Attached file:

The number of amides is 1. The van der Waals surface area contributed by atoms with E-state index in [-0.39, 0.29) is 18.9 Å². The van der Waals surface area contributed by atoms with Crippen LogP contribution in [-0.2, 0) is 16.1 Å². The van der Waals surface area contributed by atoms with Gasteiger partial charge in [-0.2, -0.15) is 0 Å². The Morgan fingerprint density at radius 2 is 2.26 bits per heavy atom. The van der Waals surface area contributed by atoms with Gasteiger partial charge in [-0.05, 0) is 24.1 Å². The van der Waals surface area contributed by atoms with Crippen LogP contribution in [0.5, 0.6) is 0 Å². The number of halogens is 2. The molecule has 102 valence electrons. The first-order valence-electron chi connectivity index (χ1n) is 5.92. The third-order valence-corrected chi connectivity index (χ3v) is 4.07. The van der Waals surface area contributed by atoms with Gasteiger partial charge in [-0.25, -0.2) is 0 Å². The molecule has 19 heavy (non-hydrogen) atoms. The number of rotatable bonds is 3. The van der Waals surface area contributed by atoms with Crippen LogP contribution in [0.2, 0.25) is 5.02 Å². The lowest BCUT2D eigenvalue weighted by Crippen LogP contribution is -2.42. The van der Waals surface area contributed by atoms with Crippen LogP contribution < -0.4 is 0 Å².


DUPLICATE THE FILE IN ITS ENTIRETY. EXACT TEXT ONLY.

The number of amides is 1. The van der Waals surface area contributed by atoms with E-state index in [-0.39, 0.29) is 18.9 Å². The van der Waals surface area contributed by atoms with Crippen LogP contribution in [-0.2, 0) is 16.1 Å². The van der Waals surface area contributed by atoms with Gasteiger partial charge in [-0.2, -0.15) is 0 Å². The Morgan fingerprint density at radius 2 is 2.26 bits per heavy atom. The van der Waals surface area contributed by atoms with Gasteiger partial charge in [-0.05, 0) is 24.1 Å². The van der Waals surface area contributed by atoms with Crippen LogP contribution in [0.5, 0.6) is 0 Å². The number of halogens is 2. The molecule has 102 valence electrons. The first-order valence-electron chi connectivity index (χ1n) is 5.92. The third-order valence-corrected chi connectivity index (χ3v) is 4.07. The van der Waals surface area contributed by atoms with Gasteiger partial charge in [-0.25, -0.2) is 0 Å². The molecule has 19 heavy (non-hydrogen) atoms. The number of rotatable bonds is 3. The van der Waals surface area contributed by atoms with Crippen LogP contribution in [0.2, 0.25) is 5.02 Å². The lowest BCUT2D eigenvalue weighted by Crippen LogP contribution is -2.42. The van der Waals surface area contributed by atoms with Crippen LogP contribution < -0.4 is 0 Å².